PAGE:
May 30th 1975: The New York Knicks ALMOST signed ABA Star George McGinnis, until the NBA intervened
In one of the strangest moments in Knicks Free Agency history, the New York Knicks tried to sign ABA Star George McGinnis to a 6 year/$3.1M offer sheet. McGinnis was the consensus star, alongside Julius Erving, of the American Basketball Association (ABA) and played for the Indiana Pacers. He led the league in scoring in the previous season and was an integral piece to the Pacers’ championship trophies in 1972 & 1973.
However, the Philadelphia 76ers drafted McGinnis in 1973. He remained in the ABA while the 76ers retained his draft rights. After the 1973-74 season, McGinnis attempted to play in the NBA, but only for the New York Knicks. The 76ers gave the Knicks 30 days to convince him to sign with the team. However, McGinnis decided to return to Indianapolis.
Fast forward one season and McGinnis showed interest in returning to the NBA. However, the 76ers were less inclined to allow McGinnis to sign with the Knicks. Despite the warnings, the Knicks offered him a 6 year/$3.1M deal. Iry Kozloff, then owner of the 76ers, accused the Knicks of violating the NBA constitution and demanded that the league rescind the contract.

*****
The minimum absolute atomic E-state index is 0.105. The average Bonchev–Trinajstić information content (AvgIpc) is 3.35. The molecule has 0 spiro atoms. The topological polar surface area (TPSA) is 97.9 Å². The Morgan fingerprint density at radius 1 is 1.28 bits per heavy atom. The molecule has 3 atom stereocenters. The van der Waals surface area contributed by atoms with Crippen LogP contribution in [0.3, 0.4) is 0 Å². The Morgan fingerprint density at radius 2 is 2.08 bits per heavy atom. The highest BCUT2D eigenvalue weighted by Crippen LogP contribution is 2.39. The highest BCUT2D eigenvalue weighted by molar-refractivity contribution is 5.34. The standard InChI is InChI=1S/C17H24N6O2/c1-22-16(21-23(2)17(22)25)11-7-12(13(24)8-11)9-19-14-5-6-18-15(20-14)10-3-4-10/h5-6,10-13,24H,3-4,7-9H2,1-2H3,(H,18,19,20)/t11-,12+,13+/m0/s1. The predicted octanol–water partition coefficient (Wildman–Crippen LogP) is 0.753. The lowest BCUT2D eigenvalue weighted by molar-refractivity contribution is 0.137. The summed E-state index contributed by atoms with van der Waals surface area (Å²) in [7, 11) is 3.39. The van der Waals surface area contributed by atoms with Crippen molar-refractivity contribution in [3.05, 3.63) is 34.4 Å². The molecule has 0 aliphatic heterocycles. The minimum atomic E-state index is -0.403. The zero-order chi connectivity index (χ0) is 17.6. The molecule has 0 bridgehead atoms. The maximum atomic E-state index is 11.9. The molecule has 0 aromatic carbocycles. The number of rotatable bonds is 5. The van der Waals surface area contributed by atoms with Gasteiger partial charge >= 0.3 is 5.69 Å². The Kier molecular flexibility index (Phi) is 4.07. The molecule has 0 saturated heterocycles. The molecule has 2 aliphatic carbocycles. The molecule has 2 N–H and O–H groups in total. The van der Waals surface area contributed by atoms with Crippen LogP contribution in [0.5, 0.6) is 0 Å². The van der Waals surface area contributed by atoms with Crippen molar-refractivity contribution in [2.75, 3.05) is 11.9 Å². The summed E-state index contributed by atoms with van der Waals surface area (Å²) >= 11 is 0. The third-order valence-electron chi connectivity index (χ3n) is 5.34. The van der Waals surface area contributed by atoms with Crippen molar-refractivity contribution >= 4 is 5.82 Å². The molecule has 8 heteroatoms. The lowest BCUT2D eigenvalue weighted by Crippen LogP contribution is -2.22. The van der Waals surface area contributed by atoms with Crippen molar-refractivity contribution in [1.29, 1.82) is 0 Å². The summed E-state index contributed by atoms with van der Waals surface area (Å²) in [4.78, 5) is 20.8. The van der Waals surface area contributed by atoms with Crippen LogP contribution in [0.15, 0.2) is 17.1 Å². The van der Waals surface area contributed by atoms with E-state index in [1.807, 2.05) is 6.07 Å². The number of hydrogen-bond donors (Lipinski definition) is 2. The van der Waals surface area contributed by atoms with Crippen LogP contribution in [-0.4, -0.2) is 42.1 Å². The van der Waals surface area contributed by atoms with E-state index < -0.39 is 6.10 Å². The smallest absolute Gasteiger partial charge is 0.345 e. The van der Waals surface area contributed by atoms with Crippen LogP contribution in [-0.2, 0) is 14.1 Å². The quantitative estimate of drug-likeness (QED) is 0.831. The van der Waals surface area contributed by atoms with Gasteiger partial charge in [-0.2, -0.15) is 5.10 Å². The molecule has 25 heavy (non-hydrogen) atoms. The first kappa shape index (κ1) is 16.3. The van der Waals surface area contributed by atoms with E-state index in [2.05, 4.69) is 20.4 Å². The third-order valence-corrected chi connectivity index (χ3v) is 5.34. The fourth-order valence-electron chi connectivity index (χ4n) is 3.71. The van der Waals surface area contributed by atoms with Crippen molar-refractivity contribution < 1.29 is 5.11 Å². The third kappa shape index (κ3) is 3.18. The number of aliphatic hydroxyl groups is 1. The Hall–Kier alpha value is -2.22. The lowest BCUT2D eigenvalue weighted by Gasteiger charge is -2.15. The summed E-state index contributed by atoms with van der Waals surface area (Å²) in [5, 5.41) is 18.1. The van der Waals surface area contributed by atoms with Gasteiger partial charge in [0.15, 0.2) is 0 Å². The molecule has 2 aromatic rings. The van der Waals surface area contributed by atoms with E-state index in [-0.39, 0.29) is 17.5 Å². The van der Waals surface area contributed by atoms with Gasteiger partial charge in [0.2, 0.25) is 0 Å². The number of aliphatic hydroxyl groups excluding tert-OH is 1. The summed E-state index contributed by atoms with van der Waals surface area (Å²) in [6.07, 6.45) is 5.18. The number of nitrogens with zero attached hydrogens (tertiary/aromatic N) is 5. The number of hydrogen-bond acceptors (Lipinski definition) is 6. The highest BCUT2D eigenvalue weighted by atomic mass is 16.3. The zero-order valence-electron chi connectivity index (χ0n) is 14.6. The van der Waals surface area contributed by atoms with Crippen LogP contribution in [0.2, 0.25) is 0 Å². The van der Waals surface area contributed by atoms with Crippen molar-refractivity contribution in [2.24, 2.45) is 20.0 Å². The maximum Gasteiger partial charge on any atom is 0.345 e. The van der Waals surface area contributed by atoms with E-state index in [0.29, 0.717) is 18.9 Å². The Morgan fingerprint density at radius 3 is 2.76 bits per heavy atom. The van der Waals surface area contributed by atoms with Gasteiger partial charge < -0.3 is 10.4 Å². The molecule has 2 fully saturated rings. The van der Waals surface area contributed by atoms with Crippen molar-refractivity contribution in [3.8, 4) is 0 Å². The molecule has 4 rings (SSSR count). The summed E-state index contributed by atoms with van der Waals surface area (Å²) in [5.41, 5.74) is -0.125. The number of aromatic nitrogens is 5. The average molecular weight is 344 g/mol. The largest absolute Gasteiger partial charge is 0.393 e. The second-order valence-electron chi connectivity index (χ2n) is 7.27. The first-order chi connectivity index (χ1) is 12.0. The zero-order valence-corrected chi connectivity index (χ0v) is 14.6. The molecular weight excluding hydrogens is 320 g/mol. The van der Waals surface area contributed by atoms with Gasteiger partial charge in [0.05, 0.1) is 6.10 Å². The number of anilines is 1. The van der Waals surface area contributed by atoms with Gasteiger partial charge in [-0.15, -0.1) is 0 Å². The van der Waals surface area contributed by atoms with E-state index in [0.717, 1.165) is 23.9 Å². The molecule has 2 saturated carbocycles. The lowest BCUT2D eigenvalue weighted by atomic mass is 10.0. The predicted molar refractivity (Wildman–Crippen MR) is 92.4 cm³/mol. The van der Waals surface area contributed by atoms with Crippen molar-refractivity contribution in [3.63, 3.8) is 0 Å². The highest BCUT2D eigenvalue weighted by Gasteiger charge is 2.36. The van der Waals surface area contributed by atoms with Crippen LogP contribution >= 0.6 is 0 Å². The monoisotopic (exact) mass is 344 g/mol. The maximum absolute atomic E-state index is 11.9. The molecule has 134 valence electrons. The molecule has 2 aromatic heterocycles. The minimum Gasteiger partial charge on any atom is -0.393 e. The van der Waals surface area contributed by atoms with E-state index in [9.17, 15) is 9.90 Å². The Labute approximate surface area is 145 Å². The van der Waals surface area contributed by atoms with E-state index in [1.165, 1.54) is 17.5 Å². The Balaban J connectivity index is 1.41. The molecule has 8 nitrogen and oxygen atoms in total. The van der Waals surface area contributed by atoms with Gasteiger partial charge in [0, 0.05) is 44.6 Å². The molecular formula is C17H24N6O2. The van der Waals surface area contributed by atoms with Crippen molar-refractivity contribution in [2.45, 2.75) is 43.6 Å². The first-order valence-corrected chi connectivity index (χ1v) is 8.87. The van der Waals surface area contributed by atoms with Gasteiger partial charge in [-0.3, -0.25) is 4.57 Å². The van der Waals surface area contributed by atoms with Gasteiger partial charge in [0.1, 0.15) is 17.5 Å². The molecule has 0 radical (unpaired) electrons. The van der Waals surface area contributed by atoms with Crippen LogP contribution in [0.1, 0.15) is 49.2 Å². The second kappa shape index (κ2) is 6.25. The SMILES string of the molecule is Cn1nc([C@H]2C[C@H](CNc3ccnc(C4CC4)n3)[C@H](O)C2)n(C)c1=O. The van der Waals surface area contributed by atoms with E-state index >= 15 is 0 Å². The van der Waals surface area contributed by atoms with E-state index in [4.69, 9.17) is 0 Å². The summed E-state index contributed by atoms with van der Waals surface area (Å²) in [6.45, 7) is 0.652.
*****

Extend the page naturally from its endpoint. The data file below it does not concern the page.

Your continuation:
Then-new commissioner Larry O’Brien reviewed the 76ers case and ruled the contract invalid. Additionally, the Knicks forfeited their 1976 1st round pick and had to pay the 76ers legal fees as part of the punishment.
This was one of the earliest cases of tampering in the NBA, but was probably known as one of the strangest moments in Knicks history.
Knicks Film School Historian, amongst other things